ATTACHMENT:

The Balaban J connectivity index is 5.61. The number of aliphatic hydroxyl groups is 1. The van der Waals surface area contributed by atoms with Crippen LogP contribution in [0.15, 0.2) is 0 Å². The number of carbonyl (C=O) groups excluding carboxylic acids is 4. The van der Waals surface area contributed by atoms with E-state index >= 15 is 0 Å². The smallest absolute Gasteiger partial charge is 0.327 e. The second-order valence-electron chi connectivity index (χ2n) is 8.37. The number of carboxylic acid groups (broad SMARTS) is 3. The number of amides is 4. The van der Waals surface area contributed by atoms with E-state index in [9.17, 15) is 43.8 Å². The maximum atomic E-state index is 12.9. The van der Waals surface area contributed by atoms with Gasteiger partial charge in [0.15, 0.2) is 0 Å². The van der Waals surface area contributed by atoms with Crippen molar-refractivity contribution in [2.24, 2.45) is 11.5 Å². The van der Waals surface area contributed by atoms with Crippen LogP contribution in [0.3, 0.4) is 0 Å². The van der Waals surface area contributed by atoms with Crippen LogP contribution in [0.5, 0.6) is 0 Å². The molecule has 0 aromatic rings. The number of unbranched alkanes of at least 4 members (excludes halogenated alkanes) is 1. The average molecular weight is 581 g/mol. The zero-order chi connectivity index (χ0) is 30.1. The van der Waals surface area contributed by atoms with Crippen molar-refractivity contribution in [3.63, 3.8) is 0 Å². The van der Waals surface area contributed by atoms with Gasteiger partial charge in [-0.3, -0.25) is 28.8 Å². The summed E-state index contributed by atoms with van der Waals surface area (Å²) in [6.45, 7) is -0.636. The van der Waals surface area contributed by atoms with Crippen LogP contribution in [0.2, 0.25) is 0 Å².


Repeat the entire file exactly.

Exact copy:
The Balaban J connectivity index is 5.61. The number of aliphatic hydroxyl groups is 1. The van der Waals surface area contributed by atoms with Crippen LogP contribution in [0.15, 0.2) is 0 Å². The number of carbonyl (C=O) groups excluding carboxylic acids is 4. The van der Waals surface area contributed by atoms with E-state index >= 15 is 0 Å². The smallest absolute Gasteiger partial charge is 0.327 e. The second-order valence-electron chi connectivity index (χ2n) is 8.37. The number of carboxylic acid groups (broad SMARTS) is 3. The number of amides is 4. The van der Waals surface area contributed by atoms with E-state index in [9.17, 15) is 43.8 Å². The maximum atomic E-state index is 12.9. The van der Waals surface area contributed by atoms with Gasteiger partial charge in [0.15, 0.2) is 0 Å². The van der Waals surface area contributed by atoms with Crippen molar-refractivity contribution in [2.24, 2.45) is 11.5 Å². The van der Waals surface area contributed by atoms with Crippen LogP contribution in [0.3, 0.4) is 0 Å². The van der Waals surface area contributed by atoms with Crippen LogP contribution in [0.5, 0.6) is 0 Å². The molecule has 0 aromatic rings. The number of unbranched alkanes of at least 4 members (excludes halogenated alkanes) is 1. The average molecular weight is 581 g/mol. The zero-order chi connectivity index (χ0) is 30.1. The van der Waals surface area contributed by atoms with Crippen molar-refractivity contribution in [3.63, 3.8) is 0 Å². The van der Waals surface area contributed by atoms with Gasteiger partial charge in [-0.3, -0.25) is 28.8 Å². The summed E-state index contributed by atoms with van der Waals surface area (Å²) in [6.45, 7) is -0.636. The van der Waals surface area contributed by atoms with Crippen LogP contribution in [0.2, 0.25) is 0 Å².